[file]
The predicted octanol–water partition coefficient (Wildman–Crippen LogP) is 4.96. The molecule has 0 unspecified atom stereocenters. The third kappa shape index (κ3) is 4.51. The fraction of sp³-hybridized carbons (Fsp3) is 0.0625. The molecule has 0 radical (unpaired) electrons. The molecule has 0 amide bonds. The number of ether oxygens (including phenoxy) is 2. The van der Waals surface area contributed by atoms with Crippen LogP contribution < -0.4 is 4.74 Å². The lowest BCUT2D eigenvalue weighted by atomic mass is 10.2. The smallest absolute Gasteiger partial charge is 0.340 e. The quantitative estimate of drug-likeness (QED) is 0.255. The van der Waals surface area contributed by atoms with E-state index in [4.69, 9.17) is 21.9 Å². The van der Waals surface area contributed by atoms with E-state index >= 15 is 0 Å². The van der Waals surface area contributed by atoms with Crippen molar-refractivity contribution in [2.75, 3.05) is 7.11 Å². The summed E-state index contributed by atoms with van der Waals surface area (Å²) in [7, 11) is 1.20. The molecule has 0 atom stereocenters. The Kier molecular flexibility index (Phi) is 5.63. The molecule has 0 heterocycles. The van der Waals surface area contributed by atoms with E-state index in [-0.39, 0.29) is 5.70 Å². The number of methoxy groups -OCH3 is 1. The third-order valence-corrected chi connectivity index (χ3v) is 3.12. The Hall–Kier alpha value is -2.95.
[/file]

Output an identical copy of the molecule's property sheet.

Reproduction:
The predicted octanol–water partition coefficient (Wildman–Crippen LogP) is 4.96. The molecule has 0 unspecified atom stereocenters. The third kappa shape index (κ3) is 4.51. The fraction of sp³-hybridized carbons (Fsp3) is 0.0625. The molecule has 0 radical (unpaired) electrons. The molecule has 0 amide bonds. The number of ether oxygens (including phenoxy) is 2. The van der Waals surface area contributed by atoms with Crippen LogP contribution < -0.4 is 4.74 Å². The lowest BCUT2D eigenvalue weighted by atomic mass is 10.2. The smallest absolute Gasteiger partial charge is 0.340 e. The quantitative estimate of drug-likeness (QED) is 0.255. The van der Waals surface area contributed by atoms with E-state index in [4.69, 9.17) is 21.9 Å². The van der Waals surface area contributed by atoms with E-state index >= 15 is 0 Å². The van der Waals surface area contributed by atoms with Crippen molar-refractivity contribution in [2.75, 3.05) is 7.11 Å². The summed E-state index contributed by atoms with van der Waals surface area (Å²) in [7, 11) is 1.20. The molecule has 0 atom stereocenters. The Kier molecular flexibility index (Phi) is 5.63. The molecule has 0 heterocycles. The van der Waals surface area contributed by atoms with E-state index in [-0.39, 0.29) is 5.70 Å². The number of methoxy groups -OCH3 is 1. The third-order valence-corrected chi connectivity index (χ3v) is 3.12. The Hall–Kier alpha value is -2.95.